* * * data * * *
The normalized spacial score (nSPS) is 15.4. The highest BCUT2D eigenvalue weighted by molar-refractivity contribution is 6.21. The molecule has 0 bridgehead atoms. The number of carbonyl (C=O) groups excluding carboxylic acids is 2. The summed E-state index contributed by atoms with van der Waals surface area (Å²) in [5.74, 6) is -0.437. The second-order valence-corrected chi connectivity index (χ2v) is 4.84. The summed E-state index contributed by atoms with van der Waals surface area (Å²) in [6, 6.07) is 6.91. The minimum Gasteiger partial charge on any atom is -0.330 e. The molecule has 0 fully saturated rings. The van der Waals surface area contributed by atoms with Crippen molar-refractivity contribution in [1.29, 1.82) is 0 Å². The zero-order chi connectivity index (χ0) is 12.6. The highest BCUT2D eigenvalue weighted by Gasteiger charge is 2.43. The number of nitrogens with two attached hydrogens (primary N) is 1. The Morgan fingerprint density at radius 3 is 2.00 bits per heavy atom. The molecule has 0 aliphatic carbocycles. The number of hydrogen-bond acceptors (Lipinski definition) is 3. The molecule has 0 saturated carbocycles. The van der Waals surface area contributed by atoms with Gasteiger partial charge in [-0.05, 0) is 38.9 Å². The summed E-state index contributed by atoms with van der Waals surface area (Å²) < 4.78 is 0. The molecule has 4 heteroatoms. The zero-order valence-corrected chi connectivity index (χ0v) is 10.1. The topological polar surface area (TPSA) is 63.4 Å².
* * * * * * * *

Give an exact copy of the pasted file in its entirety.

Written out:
The normalized spacial score (nSPS) is 15.4. The highest BCUT2D eigenvalue weighted by molar-refractivity contribution is 6.21. The molecule has 0 bridgehead atoms. The number of carbonyl (C=O) groups excluding carboxylic acids is 2. The summed E-state index contributed by atoms with van der Waals surface area (Å²) in [5.74, 6) is -0.437. The second-order valence-corrected chi connectivity index (χ2v) is 4.84. The summed E-state index contributed by atoms with van der Waals surface area (Å²) in [6, 6.07) is 6.91. The minimum Gasteiger partial charge on any atom is -0.330 e. The molecule has 0 fully saturated rings. The van der Waals surface area contributed by atoms with Crippen molar-refractivity contribution in [1.29, 1.82) is 0 Å². The zero-order chi connectivity index (χ0) is 12.6. The highest BCUT2D eigenvalue weighted by Gasteiger charge is 2.43. The number of nitrogens with two attached hydrogens (primary N) is 1. The Morgan fingerprint density at radius 3 is 2.00 bits per heavy atom. The molecule has 0 aliphatic carbocycles. The number of hydrogen-bond acceptors (Lipinski definition) is 3. The molecule has 0 saturated carbocycles. The van der Waals surface area contributed by atoms with Gasteiger partial charge in [-0.05, 0) is 38.9 Å². The summed E-state index contributed by atoms with van der Waals surface area (Å²) < 4.78 is 0. The molecule has 4 heteroatoms. The zero-order valence-corrected chi connectivity index (χ0v) is 10.1. The topological polar surface area (TPSA) is 63.4 Å².